We take a look at what you should do if you are struggling to pay your mortgage, or if your rental home is repossessed.

Home repossessions are used as a very last resort by lenders.

However, the number of repossessions is starting to increase as people struggle with the cost-of-living squeeze.

A total of 700 properties were taken back by lenders during the three months to the end of September, 15% more than during the previous three-month period, according to mortgage trade body UK Finance.

There was also an 11% jump in the number of buy-to-let homes that were repossessed, with 390 landlords losing properties after falling behind with mortgage payments.

However, the number of properties being repossessed represents less than 1% of cases where homeowners have fallen into arrears with their mortgage repayments.

The proportion was slightly higher for landlords, with just under 7% of mortgage arrears cases leading to repossessions.

Right now, 74,440 homeowners and 5, 760 landlords are currently in arrears of more than 2.5%.

A separate report by the Ministry of Justice shows that while repossession figures have increased significantly compared with the previous year, they are still around a third lower than the level seen before the Covid-19 pandemic.

Why is this happening?

There are two factors driving the increase in repossessions.

1: Higher food, petrol and energy prices, combined with rising interest rates, has made it harder for some people to keep up with their mortgage repayments.

2: Measures that were put in place to stop people losing their home during the pandemic have now come to an end.

What should I do if I’m struggling with my mortgage?

If you are struggling to pay your mortgage, it is important that you contact your lender as soon as possible.

Regulators require banks and building societies to work with people who run into difficulties and only repossess their home as a last resort.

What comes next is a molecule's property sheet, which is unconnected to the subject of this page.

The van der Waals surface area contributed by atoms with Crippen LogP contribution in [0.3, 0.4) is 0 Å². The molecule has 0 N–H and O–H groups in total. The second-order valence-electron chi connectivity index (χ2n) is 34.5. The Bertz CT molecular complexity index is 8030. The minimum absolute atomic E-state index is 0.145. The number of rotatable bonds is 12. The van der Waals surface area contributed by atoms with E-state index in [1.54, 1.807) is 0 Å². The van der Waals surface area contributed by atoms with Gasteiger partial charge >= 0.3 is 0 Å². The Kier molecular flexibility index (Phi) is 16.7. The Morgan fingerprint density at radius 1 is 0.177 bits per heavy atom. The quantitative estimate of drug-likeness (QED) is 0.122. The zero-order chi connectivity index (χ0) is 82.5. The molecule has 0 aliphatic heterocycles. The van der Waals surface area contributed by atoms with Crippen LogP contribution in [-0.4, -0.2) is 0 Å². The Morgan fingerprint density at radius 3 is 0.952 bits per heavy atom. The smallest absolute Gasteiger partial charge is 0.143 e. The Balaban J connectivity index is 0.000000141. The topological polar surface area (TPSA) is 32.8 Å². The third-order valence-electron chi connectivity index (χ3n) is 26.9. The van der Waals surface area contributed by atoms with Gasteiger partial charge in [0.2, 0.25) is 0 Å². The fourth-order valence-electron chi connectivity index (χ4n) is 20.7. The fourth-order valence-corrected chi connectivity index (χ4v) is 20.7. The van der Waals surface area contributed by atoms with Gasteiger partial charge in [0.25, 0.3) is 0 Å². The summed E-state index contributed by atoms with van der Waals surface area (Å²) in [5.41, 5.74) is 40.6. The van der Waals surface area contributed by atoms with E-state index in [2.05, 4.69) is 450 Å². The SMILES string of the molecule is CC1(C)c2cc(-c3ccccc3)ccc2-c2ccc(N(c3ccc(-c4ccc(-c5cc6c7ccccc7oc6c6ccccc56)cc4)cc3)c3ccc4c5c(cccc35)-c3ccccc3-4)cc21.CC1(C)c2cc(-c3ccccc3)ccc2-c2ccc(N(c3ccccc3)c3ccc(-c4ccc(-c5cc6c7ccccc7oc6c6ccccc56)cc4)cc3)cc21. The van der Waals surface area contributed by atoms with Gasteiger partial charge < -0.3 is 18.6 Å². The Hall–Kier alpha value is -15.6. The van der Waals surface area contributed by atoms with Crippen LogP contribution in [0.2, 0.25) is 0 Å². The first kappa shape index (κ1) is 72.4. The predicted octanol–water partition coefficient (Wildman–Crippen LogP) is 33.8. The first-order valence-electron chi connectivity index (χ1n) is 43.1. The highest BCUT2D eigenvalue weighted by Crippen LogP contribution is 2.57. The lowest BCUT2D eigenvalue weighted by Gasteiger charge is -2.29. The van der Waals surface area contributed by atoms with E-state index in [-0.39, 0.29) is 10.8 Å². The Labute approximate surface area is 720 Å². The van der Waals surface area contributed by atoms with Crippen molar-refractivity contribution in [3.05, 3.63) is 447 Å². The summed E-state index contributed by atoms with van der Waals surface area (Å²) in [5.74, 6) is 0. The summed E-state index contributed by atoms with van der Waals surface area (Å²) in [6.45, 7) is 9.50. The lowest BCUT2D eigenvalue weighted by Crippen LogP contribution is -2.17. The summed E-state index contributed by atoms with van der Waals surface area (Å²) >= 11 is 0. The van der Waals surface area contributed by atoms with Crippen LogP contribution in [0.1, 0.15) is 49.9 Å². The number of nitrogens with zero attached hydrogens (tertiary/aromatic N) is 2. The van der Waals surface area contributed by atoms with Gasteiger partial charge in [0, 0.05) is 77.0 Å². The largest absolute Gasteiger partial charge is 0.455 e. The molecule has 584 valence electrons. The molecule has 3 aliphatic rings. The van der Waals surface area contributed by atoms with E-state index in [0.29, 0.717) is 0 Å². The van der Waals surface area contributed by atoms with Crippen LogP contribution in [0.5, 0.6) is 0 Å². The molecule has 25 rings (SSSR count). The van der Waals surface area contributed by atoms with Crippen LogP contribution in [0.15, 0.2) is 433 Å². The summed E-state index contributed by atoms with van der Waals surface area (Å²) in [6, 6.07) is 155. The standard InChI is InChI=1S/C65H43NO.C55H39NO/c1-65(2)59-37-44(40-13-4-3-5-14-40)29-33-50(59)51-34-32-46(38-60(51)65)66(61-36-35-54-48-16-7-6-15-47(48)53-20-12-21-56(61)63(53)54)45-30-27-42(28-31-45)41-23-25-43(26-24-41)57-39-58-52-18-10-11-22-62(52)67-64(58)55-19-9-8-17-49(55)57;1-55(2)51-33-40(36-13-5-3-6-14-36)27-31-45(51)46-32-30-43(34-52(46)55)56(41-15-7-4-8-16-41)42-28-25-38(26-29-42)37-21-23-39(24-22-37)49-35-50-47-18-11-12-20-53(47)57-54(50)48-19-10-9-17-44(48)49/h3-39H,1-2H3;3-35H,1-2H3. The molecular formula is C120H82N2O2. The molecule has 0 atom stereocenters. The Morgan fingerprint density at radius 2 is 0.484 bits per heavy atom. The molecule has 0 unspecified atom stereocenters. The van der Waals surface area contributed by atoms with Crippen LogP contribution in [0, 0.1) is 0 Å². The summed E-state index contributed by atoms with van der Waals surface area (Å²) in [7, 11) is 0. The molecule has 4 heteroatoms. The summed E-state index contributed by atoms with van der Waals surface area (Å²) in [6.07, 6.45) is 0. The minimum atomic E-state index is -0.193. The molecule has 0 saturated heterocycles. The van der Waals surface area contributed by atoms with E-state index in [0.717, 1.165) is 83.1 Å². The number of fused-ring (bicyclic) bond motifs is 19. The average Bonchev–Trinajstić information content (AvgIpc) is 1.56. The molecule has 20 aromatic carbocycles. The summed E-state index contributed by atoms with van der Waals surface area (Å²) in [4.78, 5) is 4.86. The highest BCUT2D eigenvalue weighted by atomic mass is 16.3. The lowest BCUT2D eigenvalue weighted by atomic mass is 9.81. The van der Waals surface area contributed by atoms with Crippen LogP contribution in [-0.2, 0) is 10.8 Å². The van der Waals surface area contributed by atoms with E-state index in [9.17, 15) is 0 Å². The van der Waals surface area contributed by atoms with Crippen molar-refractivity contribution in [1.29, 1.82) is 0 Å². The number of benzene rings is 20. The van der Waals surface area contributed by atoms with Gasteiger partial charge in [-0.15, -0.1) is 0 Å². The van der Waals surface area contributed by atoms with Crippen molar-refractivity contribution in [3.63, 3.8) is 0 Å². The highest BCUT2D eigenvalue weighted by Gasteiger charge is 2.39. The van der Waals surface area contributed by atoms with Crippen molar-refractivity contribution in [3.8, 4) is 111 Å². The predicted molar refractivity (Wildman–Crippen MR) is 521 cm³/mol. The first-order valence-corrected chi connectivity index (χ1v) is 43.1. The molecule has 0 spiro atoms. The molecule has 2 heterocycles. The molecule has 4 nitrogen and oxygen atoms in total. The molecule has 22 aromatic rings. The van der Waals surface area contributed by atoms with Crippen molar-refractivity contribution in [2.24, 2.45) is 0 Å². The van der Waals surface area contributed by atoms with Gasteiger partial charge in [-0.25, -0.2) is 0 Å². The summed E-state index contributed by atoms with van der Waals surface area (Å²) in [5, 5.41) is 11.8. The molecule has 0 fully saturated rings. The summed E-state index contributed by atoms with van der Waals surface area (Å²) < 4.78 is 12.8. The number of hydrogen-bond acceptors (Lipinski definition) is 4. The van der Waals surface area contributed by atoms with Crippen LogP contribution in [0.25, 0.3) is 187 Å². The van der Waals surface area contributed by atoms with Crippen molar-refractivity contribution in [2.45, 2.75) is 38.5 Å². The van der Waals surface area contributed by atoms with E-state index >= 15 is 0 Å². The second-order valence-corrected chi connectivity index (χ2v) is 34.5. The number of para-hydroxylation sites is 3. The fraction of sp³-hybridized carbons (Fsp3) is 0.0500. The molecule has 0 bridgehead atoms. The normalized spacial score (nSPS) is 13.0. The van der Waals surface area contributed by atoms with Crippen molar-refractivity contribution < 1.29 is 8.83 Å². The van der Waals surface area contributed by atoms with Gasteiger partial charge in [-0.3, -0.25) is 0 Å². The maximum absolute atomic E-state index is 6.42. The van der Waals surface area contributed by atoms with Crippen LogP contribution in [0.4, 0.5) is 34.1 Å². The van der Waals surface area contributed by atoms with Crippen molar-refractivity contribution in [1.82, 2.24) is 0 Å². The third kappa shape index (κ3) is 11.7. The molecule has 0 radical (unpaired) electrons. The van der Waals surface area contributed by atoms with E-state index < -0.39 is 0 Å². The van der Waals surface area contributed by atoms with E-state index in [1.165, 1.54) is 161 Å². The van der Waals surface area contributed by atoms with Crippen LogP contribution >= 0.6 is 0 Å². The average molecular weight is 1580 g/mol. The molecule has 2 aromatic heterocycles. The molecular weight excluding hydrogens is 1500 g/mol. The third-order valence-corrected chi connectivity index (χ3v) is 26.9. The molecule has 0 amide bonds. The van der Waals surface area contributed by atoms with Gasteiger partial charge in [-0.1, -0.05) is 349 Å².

Contacting your lender sooner, especially before you miss a mortgage payment, will open up more options to you.

There are a number of steps lenders can take to help you if you are struggling.

These include increasing your mortgage term, for example allowing you to repay your mortgage over 30 years rather than 20 years, or changing you to an interest only mortgage for a period of time.

Both of these options will significantly reduce your monthly mortgage payments.

They may also grant you a mortgage payment holiday for a period of two to three months to help you get back on your feet if, for example, you have been made redundant.

During this period, the interest that you don’t pay will be added to the outstanding amount that you owe. The payments you have missed will also have to be made up at a later stage.

Another option is to defer mortgage payments for a set period of time, after which the payments you have missed will be added to your monthly repayments and made up over the course of a year or two.

What are my rights if my rental home is repossessed?

If you rent your home, the prospect of your landlord having the property repossessed can be very stressful.

The good news is that in some cases you have the right to stay on in the property, for example if your tenancy is binding on your landlord’s mortgage lender.

It may be binding if the lender agreed to the tenancy, if you were already living in the property when the mortgage was granted, or if the lender has recognised your tenancy in some way, such as by asking you to pay rent to them.

If your tenancy is not recognised by your landlord’s lender and you do not have the right to stay in your home, you can still delay having to leave by up to two months.

You can do this through making an application to the court during the possession hearing, at which point the judge can agree to delay the date on which you must leave.

Unfortunately, you will have to pay a fee to make an application to the court.

If you miss the hearing when the possession order is made, you have another opportunity to ask for a delay when the mortgage lender applies for a warrant of possession.

Before the lender is allowed to evict you, they have to send a notice to your home saying they have applied for a possession order.

At this stage you can apply to the lender to delay repossessing the property for up to two months.

If the lender refuses or does not reply to you, you can apply to the court instead, but you will need to move quickly, as the court can issue a warrant of possession within 14 days of notice being sent to your home. You will also have to pay a fee.

The process can be a bit complicated, but charities such as Citizens Advice are able to help you establish whether you have a right to stay in the property.

They can also help you to apply for a delay in leaving it.

Key takeaways

  • Home repossessions rose by 15% to 700 properties in the three months to the end of September
  • There was also an 11% jump in the number of buy-to-let homes that were repossessed
  • If you’re struggling with your mortgage contact your lender as soon as possible, if you rent your home you may be able to stay in it, even if it is repossessed